We were already predisposed to like the KX; we liked it last year. It had good, smooth power, it was super stable and its reliability was improved over the earlier versions that smoked pistons and clutches on a weekly basis. We didn’t like that fact that it felt like a big, truck of a motorcycle and that it required you to be aggressive in the turns. The 2012 version has all the same strong points. It still has a great motor. With the default ignition mapping, its probably a little stronger and harder hitting that it was last year. The bike is fast. Frankly, it feels more powerful than any of the 2011 450s. We know that the KTM probably puts out more on the dyno, but the butt dyno says that the Kawasaki is such a rocket that you really can‘t (or shouldn‘t) ask for more. It makes great mid range and top, but what always endears us to the KX is the way it runs way down low. That hasn’t changed. The new KX, like the old one, has a smoothest transition from off to on. There’s none of the jerkiness that characterizes the Yamaha and the Honda. As far as the EFI mapping options, we got different results on different tracks. Red Bud didn’t have especially good traction, and on that track, the black coupler gave it too much hit. Ryan Orr preferred the softer power delivery of the standard map. The two are very similar in peak power, but the motor revs faster and barks a little harder down low with the more aggressive map. As the day wore on and wheelspin became more of an issue, we actually began to prefer the mildest power curve. That wasn’t the case at Glen Helen. The softer soil could absorb as much power as you could give it. In fact, it was very difficult to tell much difference between the standard and the most aggressive map. But the mild map was clearly more sedate. We know how it goes, riders will probably choose one of the maps then never change it again. But they should test all three every time they go to a new track. The system is a great tool that can work on your side. We were more skeptical about the launch control. Isn’t the start where you need the most power? We tried practice starts with and without the control on a concrete pad, and were on the fence. You could easily tell a difference. When you do everything right, it [felt] like the bike would get to the first turn more quickly without the launch control. But you could only do everything right about half the time. The other half, you would spin or wheelie. With the control activated, we almost never messed up. The bike would generally go very straight, but it just didn’t feel that fast. We raced the bike on Glen Helen’s tight REM track at the end of the week and used the launch control for both starts. The result was two holeshots. We know that’s not an especially scientific test, but it tells us that the perceived horsepower loss doesn’t amount to much. We were more concerned with getting back to the stock map. The first turn comes up so fast on the REM track that we never shifted to third. Then we did three more turns with the bike feeling oddly sluggish. Eventually the shift to third cured that, but it might be possible to go a long way without shifting; the bike revs like crazy and the powerband is super wide. Many Supercross riders ride whole races in second gear--Jeremy McGrath was one of them, even on his two-stroke. Can 4mm of frame width make a difference in how a bike feels? Absolutely. The KX feels smaller and lighter than it did last year. In motocross, perception is everything. By making the bike just slightly more trim, it feels lighter and somehow you seem able to manhandle the bike more. If you believe its lighter, that’s good enough. Having said that, we still consider the KX more of a brute than a Honda or a Suzuki. Both of those are easier to turn and maneuver. Part is because the Kawasaki is more powerful and part is because it still handles like a Kawasaki. That translates to a bike that’s very stable and secure feeling at speed, but requires a lot of throttle to turn. You steer the KX by bringing the rear wheel around, rather than point and shoot like the CRF or RMZ. For 2012, the KX’s suspension is better balanced than it has been in years. In the past, the rear seemed softer than the front, which made it want to stand up in turns. Now it settles more evenly. The suspension is cushy and plush for most riders, but faster guys found it can be very misleading. On hard pack tracks, it might feel too stiff, but that’s rarely the case. We got best results by making it stiffer yet and keeping it higher in its stroke. We’re big fans of the KX fork. It has a broad range of effective adjustability and the DLC coating isn’t just hype. It really is harder and results in longer seal life. We love the adjustability of the pegs and bars, but confess that we returned to stock positions for both. The lower footpeg position brings your feet closer to the ground, and most tracks have too many ruts that can grab your toes. Still, we’re sure that taller riders will love the roominess of the lower peg location. Other things we love: the bike starts very easily. It almost always lights up on the second kick when it’s cold. The clutch pull is still easy despite the stiffer springs. We don’t know if the plate life will be any longer, but it couldn’t be worse than it was last year. The muffler is quieter than last year, but again, that’s not saying much. The brakes, shifting, and layout all are excellent. What’s most impressive of all is that Kawasaki isn’t sitting still. Last year most riders loved the bike, and Kawasaki still pushed forward, addressing the criticisms and making big changes in a down economy. That’s commitment. And that’s what it takes to win.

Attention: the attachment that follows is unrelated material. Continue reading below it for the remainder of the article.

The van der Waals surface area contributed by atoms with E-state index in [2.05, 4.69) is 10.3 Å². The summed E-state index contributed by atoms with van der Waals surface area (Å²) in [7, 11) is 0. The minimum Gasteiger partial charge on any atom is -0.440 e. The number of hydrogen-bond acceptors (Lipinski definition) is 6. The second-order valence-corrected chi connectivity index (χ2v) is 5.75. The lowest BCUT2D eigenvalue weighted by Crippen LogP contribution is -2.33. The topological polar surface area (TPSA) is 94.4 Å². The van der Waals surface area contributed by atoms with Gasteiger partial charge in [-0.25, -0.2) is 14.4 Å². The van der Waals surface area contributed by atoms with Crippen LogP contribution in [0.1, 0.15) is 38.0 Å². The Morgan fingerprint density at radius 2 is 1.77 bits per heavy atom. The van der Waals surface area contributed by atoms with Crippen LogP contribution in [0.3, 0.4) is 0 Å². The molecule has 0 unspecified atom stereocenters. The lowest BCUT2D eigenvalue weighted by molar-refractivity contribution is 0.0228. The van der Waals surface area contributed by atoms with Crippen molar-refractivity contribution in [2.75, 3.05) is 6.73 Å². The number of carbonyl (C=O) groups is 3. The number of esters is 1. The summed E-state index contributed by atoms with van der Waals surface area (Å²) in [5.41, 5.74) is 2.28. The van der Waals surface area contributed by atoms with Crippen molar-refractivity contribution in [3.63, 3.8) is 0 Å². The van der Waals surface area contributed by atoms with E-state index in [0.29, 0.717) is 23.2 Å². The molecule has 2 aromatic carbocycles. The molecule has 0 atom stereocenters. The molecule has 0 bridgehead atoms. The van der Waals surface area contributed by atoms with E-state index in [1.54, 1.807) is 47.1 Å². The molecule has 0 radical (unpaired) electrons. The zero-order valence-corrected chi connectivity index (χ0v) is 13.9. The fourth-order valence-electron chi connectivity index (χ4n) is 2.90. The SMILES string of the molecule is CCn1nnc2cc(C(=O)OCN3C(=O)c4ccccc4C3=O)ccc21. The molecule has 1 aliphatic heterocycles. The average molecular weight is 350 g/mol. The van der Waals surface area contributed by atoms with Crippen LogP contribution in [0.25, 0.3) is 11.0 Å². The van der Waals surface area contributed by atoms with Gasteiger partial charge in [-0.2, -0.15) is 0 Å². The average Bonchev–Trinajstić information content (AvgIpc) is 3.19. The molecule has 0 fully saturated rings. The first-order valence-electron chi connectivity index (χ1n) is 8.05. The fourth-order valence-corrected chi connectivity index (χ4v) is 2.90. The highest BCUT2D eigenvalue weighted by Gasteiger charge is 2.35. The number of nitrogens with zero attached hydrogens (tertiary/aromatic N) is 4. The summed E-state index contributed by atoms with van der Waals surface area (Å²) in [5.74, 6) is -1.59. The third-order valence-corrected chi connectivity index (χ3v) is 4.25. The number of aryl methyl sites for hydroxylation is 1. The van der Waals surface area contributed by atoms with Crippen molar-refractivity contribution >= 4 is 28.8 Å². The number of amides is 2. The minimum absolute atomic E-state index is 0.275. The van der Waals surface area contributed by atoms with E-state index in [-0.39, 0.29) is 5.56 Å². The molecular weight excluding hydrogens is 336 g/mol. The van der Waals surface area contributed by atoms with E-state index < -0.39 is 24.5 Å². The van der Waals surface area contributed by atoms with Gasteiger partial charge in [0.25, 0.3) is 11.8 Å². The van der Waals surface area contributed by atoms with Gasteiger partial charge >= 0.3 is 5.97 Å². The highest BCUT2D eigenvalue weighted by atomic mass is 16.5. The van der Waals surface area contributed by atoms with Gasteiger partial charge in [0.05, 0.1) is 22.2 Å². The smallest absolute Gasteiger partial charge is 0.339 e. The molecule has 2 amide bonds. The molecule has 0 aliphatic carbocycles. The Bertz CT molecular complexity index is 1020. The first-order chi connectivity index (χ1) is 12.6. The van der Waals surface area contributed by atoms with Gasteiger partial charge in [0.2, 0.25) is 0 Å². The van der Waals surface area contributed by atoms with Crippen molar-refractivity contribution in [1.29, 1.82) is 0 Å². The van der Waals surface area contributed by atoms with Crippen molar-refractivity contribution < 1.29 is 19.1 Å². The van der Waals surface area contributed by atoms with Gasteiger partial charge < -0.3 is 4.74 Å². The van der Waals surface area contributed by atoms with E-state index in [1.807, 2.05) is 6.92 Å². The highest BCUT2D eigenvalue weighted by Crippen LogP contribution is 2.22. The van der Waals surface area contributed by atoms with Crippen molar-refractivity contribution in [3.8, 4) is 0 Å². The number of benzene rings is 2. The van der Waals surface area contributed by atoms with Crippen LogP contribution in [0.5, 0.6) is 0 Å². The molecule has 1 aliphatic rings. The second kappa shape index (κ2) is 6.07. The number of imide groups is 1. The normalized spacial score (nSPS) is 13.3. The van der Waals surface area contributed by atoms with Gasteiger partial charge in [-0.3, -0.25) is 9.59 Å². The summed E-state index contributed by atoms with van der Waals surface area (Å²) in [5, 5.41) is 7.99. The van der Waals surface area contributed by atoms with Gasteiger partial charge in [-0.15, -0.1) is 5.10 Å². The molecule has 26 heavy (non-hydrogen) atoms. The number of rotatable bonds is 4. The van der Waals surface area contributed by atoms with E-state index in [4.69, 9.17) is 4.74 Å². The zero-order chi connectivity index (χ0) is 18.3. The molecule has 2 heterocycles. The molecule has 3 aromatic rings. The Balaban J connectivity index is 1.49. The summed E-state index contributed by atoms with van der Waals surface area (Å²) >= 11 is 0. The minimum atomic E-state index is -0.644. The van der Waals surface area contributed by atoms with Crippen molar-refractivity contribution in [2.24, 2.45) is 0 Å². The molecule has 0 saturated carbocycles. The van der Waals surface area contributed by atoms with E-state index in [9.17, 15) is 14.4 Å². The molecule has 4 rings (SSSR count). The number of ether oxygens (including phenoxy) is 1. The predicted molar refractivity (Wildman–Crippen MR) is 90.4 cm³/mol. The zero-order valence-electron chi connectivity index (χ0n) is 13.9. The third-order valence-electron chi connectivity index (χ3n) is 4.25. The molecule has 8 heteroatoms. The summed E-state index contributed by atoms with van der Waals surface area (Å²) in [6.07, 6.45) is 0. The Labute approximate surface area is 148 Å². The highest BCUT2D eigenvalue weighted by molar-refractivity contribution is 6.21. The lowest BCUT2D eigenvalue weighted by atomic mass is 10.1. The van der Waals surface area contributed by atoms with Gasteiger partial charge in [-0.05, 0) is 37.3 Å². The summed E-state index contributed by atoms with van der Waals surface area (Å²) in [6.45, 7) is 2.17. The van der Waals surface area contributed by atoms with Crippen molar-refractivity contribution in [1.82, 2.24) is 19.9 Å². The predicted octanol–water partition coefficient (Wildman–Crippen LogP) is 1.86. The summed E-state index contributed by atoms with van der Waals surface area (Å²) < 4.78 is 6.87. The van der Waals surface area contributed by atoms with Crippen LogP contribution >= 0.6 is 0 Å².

SECOND PLACE: SUZUKI RM-Z450 This year, Suzuki made a brilliant move with the RM-Z450. Nothing. It returns unchanged, but it got a host of good though subtle changes last year. They made the machine quieter with a new muffler (everyone has to meet the 94 dB level), and the engine got updates to the cam, compression and fuel injection—all of which improved starting power and performance. There was now the ability to modify the mapping (although we learned this late in the year!) via plug-in modules that could either lean or richen the map. The engine was their well-tested, 449cc, four-stroke, liquid-cooled, DOHC, four-valve, fuel-injected design. The FI, using the new 12-hole fuel injector with a reverse throttle-valve movement, directs injected fuel/air away from the valve for a more uniform mixture, enhancing power and response.